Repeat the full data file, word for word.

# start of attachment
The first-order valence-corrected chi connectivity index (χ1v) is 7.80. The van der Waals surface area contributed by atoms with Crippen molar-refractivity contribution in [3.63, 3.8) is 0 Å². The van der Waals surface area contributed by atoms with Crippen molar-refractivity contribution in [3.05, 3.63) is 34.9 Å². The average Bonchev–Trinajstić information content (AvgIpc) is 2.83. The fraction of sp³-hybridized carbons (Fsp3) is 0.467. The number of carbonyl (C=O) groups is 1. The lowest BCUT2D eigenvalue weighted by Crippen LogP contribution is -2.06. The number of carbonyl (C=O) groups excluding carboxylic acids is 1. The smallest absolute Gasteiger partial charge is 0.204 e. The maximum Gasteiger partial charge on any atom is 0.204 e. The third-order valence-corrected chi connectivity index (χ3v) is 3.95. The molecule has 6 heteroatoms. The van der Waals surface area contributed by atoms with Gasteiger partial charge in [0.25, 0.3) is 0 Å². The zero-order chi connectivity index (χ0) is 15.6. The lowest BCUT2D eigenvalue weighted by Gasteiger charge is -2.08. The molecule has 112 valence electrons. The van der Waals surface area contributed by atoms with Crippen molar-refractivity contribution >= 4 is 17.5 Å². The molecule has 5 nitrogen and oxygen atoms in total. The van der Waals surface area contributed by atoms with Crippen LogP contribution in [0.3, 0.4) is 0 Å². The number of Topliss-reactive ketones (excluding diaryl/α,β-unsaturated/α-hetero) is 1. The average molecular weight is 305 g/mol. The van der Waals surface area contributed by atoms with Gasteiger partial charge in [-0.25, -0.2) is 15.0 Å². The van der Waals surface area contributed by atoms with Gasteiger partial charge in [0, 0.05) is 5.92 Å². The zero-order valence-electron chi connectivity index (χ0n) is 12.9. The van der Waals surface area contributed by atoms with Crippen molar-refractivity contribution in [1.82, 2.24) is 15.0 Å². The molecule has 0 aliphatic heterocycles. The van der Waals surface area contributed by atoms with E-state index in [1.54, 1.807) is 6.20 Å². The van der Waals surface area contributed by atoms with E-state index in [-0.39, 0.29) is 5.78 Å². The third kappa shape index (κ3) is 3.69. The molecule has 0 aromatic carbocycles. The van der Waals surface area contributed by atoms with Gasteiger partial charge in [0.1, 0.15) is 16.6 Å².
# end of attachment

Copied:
The first-order valence-corrected chi connectivity index (χ1v) is 7.80. The van der Waals surface area contributed by atoms with Crippen molar-refractivity contribution in [3.63, 3.8) is 0 Å². The van der Waals surface area contributed by atoms with Crippen molar-refractivity contribution in [3.05, 3.63) is 34.9 Å². The average Bonchev–Trinajstić information content (AvgIpc) is 2.83. The fraction of sp³-hybridized carbons (Fsp3) is 0.467. The number of carbonyl (C=O) groups is 1. The lowest BCUT2D eigenvalue weighted by Crippen LogP contribution is -2.06. The number of carbonyl (C=O) groups excluding carboxylic acids is 1. The smallest absolute Gasteiger partial charge is 0.204 e. The maximum Gasteiger partial charge on any atom is 0.204 e. The third-order valence-corrected chi connectivity index (χ3v) is 3.95. The molecule has 6 heteroatoms. The van der Waals surface area contributed by atoms with Gasteiger partial charge in [0.25, 0.3) is 0 Å². The zero-order chi connectivity index (χ0) is 15.6. The lowest BCUT2D eigenvalue weighted by Gasteiger charge is -2.08. The molecule has 112 valence electrons. The van der Waals surface area contributed by atoms with Crippen molar-refractivity contribution >= 4 is 17.5 Å². The molecule has 5 nitrogen and oxygen atoms in total. The van der Waals surface area contributed by atoms with Crippen LogP contribution in [0.3, 0.4) is 0 Å². The number of Topliss-reactive ketones (excluding diaryl/α,β-unsaturated/α-hetero) is 1. The average molecular weight is 305 g/mol. The van der Waals surface area contributed by atoms with Gasteiger partial charge in [-0.25, -0.2) is 15.0 Å². The van der Waals surface area contributed by atoms with Gasteiger partial charge in [0, 0.05) is 5.92 Å². The zero-order valence-electron chi connectivity index (χ0n) is 12.9. The van der Waals surface area contributed by atoms with Crippen molar-refractivity contribution in [1.82, 2.24) is 15.0 Å². The molecule has 0 aliphatic heterocycles. The van der Waals surface area contributed by atoms with E-state index in [1.54, 1.807) is 6.20 Å². The van der Waals surface area contributed by atoms with E-state index in [-0.39, 0.29) is 5.78 Å². The third kappa shape index (κ3) is 3.69. The molecule has 0 aromatic carbocycles. The van der Waals surface area contributed by atoms with Gasteiger partial charge in [0.1, 0.15) is 16.6 Å².